This Australian woman who estimated that her child cost her $30,000 a year reveals the economics of having a baby

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Babies are expensive. Then they grow into toddlers, who are expensive. And then children, and so on and so forth. The decision to have a child isn’t just a major emotional, social and lifestyle commitment, it’s a huge financial decision too.

I knew this theoretically before my daughter was born, but as our bank account has dwindled, I have realised just how much I underestimated the expense of having a child. It’s not just the big upfront cost either: our weekly expenses are higher and our income is lower.

Despite this, I was shocked when I sat down and did the maths. It turns out our daughter costs my partner and I $32,360 per year. After tax.

Seem preposterous? This is how I figured it out:

I started by comparing our joint income before and after our baby was born. Because I now work part time, our total household post-tax income is $18,900 less that it was before. Then I added in the direct costs (childcare, $8,100/year after the rebate; baby expenses, $1,200/year) and indirect costs ($4,160/year in additional rent to live somewhere bigger, despite the fact we moved 20 km further out of town) of having a baby. I was fairly conservative — even shopping at Aldi, $100 a month for food, formula, baby clothes and nappies is optimistic — yet still, the number was huge.

It turns out our daughter costs my partner and I $32,360 per year.

Of course, every couple is different and makes different choices. How much do you need to save before you have a baby? The difficult answer is that it’s different for everyone. But you can get an approximation for how much you’ll need by working out your current expenses, work out what your post-baby income will be, what your post-baby expenses will be, and look at the difference. The number might surprise you.

First, calculate your post-baby income

How much will you work

While many people return to work full-time while their child is still young, most do not. More mothers are working part time than ever before. And with fewer hours comes a lower pay packet. The average Australian household with children forgoes $13,000 per year that they would have otherwise earned if they had not had children. If you’re planning to return part-time, factor the reduced hours into your post-baby income. Subtract your post-baby income from your pre-baby income, and write that down.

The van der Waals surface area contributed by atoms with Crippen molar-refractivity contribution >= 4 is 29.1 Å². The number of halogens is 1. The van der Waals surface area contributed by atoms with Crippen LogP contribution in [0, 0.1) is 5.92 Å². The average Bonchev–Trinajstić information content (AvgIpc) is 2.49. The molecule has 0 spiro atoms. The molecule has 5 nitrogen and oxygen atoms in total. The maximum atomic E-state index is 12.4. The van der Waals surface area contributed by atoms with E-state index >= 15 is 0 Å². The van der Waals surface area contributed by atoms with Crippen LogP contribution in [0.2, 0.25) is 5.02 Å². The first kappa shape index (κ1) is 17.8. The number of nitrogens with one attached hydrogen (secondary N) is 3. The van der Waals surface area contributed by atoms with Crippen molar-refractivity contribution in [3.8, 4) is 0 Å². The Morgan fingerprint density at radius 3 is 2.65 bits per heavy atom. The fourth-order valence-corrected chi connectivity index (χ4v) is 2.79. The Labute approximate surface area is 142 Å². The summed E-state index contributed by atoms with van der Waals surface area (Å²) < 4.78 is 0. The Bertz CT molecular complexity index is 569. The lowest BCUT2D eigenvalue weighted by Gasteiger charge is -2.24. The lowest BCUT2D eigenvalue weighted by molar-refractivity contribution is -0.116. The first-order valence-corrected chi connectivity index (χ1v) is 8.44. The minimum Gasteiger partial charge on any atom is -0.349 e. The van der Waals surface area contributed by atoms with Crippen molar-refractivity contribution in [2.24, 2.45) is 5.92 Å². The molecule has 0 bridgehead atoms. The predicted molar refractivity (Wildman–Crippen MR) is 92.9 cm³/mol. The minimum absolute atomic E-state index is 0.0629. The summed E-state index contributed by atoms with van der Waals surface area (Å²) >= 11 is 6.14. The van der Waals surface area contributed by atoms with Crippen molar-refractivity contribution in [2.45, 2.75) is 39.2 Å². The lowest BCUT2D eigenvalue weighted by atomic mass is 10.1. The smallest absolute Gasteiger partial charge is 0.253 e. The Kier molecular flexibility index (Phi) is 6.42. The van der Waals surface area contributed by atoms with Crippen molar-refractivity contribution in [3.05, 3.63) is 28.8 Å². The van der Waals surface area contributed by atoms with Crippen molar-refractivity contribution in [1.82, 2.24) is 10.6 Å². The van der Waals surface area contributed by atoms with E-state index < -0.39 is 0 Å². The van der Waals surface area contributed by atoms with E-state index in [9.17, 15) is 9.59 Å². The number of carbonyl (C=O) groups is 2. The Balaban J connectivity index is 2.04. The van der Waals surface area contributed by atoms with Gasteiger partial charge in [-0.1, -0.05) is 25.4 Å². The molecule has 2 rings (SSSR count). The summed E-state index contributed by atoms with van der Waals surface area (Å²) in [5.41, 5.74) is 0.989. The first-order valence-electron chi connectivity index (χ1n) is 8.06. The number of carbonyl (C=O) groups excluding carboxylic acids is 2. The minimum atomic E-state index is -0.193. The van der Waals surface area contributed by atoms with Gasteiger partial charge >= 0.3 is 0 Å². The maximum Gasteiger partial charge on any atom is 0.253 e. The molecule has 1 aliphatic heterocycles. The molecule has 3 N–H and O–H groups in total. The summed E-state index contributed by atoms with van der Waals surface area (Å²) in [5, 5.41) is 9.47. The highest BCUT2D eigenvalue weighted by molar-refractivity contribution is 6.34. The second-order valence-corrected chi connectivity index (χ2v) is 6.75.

Maternity leave

While the government’s paid maternity leave scheme is better than nothing, it’s still probably less than you earned before having a baby (unless you earned minimum wage, which is what the payment is based on). Additionally, it only goes for 18 weeks. If you’re lucky, your employer will supplement it, but if not, you’re faced with either going back to work before your baby is 5 months old, or taking unpaid leave. It will be a one-off expense (at least, once per child), but worth considering that extra lump sum when you do your maths.

Then, calculate your post-baby expenses

Everyday expenses

There are two things to think about when you’re considering: the one off costs, like a stroller and cot. These are often things you can pick up quite inexpensively second-hand. More significant over time are the cost of recurring expenses: clothes as they grow (though hand-me-downs are a blessing!), baby food, nappies and formula. Later on, it’s school shoes and uniforms and books. All these costs depend on a number of factors, such as whether you buy new or second-hand and where you shop. Think about what choices you will make, do your research and budget accordingly.

Child care

This is a big one. Not only are you likely to earn less after your baby is born, if you return to work, you’ll probably be looking at paying for child care. There is a government rebate that many people qualify for but, at the moment, it only covers up to 50 percent of upfront costs to a maximum of $7,500 per year. That can disappear pretty quickly when long day care costs up to $170 per day. Calculate your out-of-pocket costs per year and add that to the expense column.


True, babies don’t take up much room, and your one-bedroom apartment might suffice for the first month or so. But once your little one starts walking and talking, sharing a room with them might not be quite so pleasant. Unless you’ve already got the larger house, you should expect to pay more for family-friendly accommodation. If like many others, you decide to move somewhere where you can get a bit more for your money, remember to factor in more expensive transportation (longer car trips, more expensive train tickets, etc) to your budget.


The cost of sending your child to a private school for Year 11 and 12 might seem impossibly far in the future when you’re gushing over tiny onesies, but your educational choices are part of your equation when figuring out how much you need to save for a baby. There’s always the local public school — an excellent choice — but if you do want to send your child to a non-government school and need to start saving for it now, you’ll need to add that to the expense column too.

The final number

Are you ready to know how much it will cost you to have a baby? Subtract your post-baby expenses from your post-baby income and stare at your new reality.

This article first appeared at Popsugar Australia. See the original here.

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